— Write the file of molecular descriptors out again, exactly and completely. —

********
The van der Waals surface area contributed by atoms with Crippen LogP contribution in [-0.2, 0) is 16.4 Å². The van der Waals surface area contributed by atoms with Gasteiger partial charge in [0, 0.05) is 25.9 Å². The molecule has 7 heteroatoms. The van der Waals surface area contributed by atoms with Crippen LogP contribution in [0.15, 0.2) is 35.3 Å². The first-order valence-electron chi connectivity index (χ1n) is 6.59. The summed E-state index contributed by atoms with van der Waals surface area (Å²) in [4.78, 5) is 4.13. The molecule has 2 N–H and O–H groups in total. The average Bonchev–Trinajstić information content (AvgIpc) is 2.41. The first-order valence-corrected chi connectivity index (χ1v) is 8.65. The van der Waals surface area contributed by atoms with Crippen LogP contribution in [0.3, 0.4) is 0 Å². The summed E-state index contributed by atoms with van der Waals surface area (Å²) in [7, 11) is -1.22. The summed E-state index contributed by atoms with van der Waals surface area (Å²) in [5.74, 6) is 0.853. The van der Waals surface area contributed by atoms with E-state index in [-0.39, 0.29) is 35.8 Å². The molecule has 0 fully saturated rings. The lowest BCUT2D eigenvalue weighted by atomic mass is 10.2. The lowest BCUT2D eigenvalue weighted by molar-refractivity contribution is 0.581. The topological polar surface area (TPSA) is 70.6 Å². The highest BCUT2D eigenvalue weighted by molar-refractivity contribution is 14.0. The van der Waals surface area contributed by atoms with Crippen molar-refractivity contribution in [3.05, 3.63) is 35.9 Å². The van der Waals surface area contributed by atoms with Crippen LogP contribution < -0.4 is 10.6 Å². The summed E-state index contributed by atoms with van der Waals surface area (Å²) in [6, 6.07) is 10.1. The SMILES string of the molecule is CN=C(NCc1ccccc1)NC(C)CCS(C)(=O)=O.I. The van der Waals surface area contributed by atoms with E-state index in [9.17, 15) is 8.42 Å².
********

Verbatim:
The van der Waals surface area contributed by atoms with Crippen LogP contribution in [-0.2, 0) is 16.4 Å². The van der Waals surface area contributed by atoms with Gasteiger partial charge in [0, 0.05) is 25.9 Å². The molecule has 7 heteroatoms. The van der Waals surface area contributed by atoms with Crippen LogP contribution in [0.15, 0.2) is 35.3 Å². The first-order valence-electron chi connectivity index (χ1n) is 6.59. The summed E-state index contributed by atoms with van der Waals surface area (Å²) in [4.78, 5) is 4.13. The molecule has 2 N–H and O–H groups in total. The average Bonchev–Trinajstić information content (AvgIpc) is 2.41. The first-order valence-corrected chi connectivity index (χ1v) is 8.65. The van der Waals surface area contributed by atoms with Crippen LogP contribution in [0.3, 0.4) is 0 Å². The summed E-state index contributed by atoms with van der Waals surface area (Å²) in [7, 11) is -1.22. The summed E-state index contributed by atoms with van der Waals surface area (Å²) in [5.74, 6) is 0.853. The van der Waals surface area contributed by atoms with E-state index in [-0.39, 0.29) is 35.8 Å². The molecule has 0 fully saturated rings. The lowest BCUT2D eigenvalue weighted by atomic mass is 10.2. The lowest BCUT2D eigenvalue weighted by molar-refractivity contribution is 0.581. The topological polar surface area (TPSA) is 70.6 Å². The highest BCUT2D eigenvalue weighted by molar-refractivity contribution is 14.0. The van der Waals surface area contributed by atoms with Crippen molar-refractivity contribution in [3.05, 3.63) is 35.9 Å². The van der Waals surface area contributed by atoms with Crippen LogP contribution < -0.4 is 10.6 Å². The summed E-state index contributed by atoms with van der Waals surface area (Å²) in [6, 6.07) is 10.1. The SMILES string of the molecule is CN=C(NCc1ccccc1)NC(C)CCS(C)(=O)=O.I. The van der Waals surface area contributed by atoms with E-state index in [9.17, 15) is 8.42 Å².